If you’re one of the discerning fans who heard and appreciated the music Pete Yorn made in the first decade of this new century – musicforthemorningafter, Day I Forgot and especially Nightcrawler – then you owe it to yourself to seek out this new release. With breathy, close-miked vocals, swoonworthy vocal harmonies and keening, beautiful pedal steel guitar, Of All These Things is very much a piece with Yorn’s early work.
Anders is nominally a folk artist, but he has a pop sensibility that makes his thoughtful and melancholy songs more catchy and memorable than garden-variety folk music. His voice and acoustic guitar are at the sonic center of most all of the album’s ten songs, but subtle splashes of other instrumentation add tone color throughout. Occasionally – as on “Eyes of Your Loves” Anders threatens briefly to rock out, but in the end he doesn’t. Nor does he need to. His vocals are out front, and the instrumentation provides sympathetic backing.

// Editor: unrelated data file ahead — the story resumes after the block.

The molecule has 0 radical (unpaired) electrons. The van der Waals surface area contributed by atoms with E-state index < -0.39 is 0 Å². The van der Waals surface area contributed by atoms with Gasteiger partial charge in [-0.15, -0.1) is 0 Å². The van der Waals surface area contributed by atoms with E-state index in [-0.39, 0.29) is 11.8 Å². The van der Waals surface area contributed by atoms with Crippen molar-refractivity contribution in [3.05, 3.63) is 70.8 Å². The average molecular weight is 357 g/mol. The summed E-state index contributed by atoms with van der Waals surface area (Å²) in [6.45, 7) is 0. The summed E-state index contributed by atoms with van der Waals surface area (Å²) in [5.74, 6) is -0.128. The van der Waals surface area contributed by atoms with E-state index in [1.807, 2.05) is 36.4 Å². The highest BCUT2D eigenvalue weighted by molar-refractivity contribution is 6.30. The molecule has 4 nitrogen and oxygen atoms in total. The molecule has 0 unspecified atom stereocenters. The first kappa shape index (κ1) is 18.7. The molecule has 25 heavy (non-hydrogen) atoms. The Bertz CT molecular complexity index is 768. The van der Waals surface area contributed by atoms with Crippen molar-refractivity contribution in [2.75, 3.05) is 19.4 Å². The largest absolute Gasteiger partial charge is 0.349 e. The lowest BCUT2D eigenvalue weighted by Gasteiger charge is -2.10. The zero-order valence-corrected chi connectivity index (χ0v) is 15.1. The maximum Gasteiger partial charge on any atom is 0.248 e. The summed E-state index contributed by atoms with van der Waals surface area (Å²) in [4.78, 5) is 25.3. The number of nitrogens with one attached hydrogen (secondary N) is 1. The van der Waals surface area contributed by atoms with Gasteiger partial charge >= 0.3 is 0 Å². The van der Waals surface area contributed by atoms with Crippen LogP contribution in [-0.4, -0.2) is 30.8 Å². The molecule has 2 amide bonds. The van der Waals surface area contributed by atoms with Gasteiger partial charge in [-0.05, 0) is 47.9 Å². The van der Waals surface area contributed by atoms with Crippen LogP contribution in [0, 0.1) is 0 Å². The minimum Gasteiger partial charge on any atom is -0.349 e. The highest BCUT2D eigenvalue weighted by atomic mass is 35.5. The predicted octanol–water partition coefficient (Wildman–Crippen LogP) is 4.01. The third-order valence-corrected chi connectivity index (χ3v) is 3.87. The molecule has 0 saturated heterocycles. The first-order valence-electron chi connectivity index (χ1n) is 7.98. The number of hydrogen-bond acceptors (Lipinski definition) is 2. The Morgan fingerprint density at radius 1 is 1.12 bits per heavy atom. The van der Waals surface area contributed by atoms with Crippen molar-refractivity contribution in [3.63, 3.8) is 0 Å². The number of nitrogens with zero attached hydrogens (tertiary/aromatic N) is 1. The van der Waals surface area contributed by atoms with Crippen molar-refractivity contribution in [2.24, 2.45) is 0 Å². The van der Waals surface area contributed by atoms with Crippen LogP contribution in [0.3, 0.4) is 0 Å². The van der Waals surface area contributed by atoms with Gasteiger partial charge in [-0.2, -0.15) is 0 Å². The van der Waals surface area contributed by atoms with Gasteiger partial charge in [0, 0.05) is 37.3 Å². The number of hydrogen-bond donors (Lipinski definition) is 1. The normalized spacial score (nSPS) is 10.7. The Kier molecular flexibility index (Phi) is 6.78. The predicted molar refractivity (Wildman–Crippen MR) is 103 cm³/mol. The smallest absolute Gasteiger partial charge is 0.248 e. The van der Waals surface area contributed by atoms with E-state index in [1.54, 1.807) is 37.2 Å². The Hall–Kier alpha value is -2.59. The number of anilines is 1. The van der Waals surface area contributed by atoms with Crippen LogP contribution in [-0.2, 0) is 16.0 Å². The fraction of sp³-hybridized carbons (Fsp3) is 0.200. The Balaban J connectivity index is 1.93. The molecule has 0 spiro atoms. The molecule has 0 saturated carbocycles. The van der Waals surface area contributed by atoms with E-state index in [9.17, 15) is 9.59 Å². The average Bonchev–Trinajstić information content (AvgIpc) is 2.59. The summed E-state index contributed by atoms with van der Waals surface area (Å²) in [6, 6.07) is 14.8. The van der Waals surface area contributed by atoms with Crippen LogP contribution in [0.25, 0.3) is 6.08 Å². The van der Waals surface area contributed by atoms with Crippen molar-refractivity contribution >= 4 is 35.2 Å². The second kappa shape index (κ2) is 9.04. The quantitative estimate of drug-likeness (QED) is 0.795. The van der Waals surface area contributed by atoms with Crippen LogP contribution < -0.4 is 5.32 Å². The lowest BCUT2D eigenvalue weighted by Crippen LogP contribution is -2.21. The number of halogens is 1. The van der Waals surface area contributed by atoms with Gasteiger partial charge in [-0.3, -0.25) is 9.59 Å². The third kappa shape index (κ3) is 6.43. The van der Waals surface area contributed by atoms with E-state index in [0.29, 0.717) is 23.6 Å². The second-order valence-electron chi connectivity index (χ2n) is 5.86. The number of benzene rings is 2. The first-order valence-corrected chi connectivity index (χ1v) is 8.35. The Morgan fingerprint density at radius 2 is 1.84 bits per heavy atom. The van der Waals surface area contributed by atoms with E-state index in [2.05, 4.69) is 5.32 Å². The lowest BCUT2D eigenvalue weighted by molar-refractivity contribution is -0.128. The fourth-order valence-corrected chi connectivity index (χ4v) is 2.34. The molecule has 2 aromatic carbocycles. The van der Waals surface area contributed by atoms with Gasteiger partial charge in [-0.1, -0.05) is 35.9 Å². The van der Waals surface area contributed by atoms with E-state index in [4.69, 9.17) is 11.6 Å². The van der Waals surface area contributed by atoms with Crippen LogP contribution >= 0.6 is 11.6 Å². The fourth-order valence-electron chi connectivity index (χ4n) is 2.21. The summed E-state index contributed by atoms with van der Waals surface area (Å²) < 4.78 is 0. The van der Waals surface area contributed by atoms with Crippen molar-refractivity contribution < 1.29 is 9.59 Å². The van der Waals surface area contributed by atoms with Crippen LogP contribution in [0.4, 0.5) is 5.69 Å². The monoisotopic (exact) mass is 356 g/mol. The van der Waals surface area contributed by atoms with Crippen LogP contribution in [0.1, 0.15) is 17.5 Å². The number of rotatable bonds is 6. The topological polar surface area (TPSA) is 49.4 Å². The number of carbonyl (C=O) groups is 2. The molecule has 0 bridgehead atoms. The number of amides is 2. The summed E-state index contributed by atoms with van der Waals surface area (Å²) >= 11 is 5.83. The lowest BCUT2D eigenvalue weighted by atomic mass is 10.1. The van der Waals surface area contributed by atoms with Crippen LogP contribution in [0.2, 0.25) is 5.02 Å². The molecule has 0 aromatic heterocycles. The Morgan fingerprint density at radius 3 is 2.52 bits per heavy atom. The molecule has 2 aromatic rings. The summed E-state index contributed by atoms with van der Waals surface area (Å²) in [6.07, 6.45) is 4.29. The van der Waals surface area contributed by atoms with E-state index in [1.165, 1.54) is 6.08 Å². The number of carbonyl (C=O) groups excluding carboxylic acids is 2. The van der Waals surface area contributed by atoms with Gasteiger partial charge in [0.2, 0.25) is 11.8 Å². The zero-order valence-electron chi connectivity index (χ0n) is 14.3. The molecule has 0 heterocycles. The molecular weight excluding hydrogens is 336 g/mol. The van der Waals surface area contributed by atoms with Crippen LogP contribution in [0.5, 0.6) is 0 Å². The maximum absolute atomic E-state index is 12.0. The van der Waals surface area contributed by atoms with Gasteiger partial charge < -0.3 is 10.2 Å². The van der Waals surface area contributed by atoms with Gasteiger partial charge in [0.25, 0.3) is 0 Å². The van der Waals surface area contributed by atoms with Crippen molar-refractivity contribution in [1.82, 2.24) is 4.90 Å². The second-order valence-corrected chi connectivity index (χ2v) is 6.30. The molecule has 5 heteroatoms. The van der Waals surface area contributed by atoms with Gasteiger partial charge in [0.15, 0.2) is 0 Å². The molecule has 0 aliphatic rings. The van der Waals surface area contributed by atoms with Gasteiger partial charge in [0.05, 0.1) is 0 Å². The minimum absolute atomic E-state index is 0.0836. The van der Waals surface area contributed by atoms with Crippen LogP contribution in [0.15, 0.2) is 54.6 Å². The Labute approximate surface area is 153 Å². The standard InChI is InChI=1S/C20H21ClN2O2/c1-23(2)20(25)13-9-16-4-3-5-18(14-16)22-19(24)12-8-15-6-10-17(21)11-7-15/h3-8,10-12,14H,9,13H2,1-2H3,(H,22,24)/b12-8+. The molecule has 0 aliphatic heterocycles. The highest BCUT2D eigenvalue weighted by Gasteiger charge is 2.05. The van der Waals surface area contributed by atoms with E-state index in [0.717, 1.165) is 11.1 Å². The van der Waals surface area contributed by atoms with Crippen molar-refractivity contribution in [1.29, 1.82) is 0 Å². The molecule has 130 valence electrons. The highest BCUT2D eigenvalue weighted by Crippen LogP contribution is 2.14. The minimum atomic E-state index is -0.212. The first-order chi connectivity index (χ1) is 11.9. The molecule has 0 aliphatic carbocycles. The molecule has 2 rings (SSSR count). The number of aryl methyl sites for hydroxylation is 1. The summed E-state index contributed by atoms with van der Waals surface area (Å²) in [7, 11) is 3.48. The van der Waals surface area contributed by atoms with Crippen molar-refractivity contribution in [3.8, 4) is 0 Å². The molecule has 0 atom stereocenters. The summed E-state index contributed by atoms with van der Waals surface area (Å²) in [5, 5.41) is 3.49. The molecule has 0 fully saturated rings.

“I Used to Be Another” displays a bit more country and western influence, and “Time’s Gone” is the closest the album comes to straight folk. There’s both a unity of musical approach and subtle variety among the songs; while the energy level rarely changes, Of All These Things holds the listener’s interest from start to finish.